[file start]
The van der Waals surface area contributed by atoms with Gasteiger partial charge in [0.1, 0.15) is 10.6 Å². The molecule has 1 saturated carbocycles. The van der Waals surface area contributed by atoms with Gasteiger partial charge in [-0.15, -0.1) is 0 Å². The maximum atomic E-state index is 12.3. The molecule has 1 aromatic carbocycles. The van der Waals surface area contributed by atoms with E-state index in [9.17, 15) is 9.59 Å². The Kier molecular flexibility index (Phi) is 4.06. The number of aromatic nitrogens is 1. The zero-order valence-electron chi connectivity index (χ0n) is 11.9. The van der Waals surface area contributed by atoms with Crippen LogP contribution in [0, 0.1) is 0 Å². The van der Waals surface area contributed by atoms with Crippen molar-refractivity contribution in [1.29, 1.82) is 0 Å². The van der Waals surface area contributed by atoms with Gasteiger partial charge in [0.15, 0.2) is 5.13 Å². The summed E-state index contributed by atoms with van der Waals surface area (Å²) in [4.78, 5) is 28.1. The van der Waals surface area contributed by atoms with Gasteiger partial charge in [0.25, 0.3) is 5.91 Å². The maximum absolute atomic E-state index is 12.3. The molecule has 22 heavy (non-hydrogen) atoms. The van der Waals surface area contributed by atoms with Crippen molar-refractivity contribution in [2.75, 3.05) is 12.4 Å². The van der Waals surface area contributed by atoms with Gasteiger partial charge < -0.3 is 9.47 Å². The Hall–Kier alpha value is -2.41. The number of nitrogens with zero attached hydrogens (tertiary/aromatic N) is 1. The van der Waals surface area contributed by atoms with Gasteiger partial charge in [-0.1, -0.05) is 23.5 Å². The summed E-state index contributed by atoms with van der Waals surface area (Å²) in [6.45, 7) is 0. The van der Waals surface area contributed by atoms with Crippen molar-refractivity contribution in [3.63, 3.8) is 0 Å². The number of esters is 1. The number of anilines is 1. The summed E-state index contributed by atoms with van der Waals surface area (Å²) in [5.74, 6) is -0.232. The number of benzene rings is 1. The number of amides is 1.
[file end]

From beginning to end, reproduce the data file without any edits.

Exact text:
The van der Waals surface area contributed by atoms with Gasteiger partial charge in [0.1, 0.15) is 10.6 Å². The molecule has 1 saturated carbocycles. The van der Waals surface area contributed by atoms with Gasteiger partial charge in [-0.15, -0.1) is 0 Å². The maximum atomic E-state index is 12.3. The molecule has 1 aromatic carbocycles. The van der Waals surface area contributed by atoms with E-state index in [9.17, 15) is 9.59 Å². The Kier molecular flexibility index (Phi) is 4.06. The number of aromatic nitrogens is 1. The zero-order valence-electron chi connectivity index (χ0n) is 11.9. The van der Waals surface area contributed by atoms with Crippen LogP contribution in [0, 0.1) is 0 Å². The van der Waals surface area contributed by atoms with Crippen molar-refractivity contribution in [1.29, 1.82) is 0 Å². The van der Waals surface area contributed by atoms with Gasteiger partial charge in [0.15, 0.2) is 5.13 Å². The summed E-state index contributed by atoms with van der Waals surface area (Å²) in [4.78, 5) is 28.1. The van der Waals surface area contributed by atoms with Gasteiger partial charge in [0.25, 0.3) is 5.91 Å². The maximum absolute atomic E-state index is 12.3. The molecule has 22 heavy (non-hydrogen) atoms. The van der Waals surface area contributed by atoms with Crippen molar-refractivity contribution in [2.75, 3.05) is 12.4 Å². The van der Waals surface area contributed by atoms with Gasteiger partial charge < -0.3 is 9.47 Å². The Hall–Kier alpha value is -2.41. The number of nitrogens with zero attached hydrogens (tertiary/aromatic N) is 1. The van der Waals surface area contributed by atoms with Gasteiger partial charge in [-0.1, -0.05) is 23.5 Å². The summed E-state index contributed by atoms with van der Waals surface area (Å²) in [6.45, 7) is 0. The van der Waals surface area contributed by atoms with Crippen molar-refractivity contribution in [3.63, 3.8) is 0 Å². The number of esters is 1. The number of anilines is 1. The summed E-state index contributed by atoms with van der Waals surface area (Å²) in [5.74, 6) is -0.232. The number of benzene rings is 1. The number of amides is 1.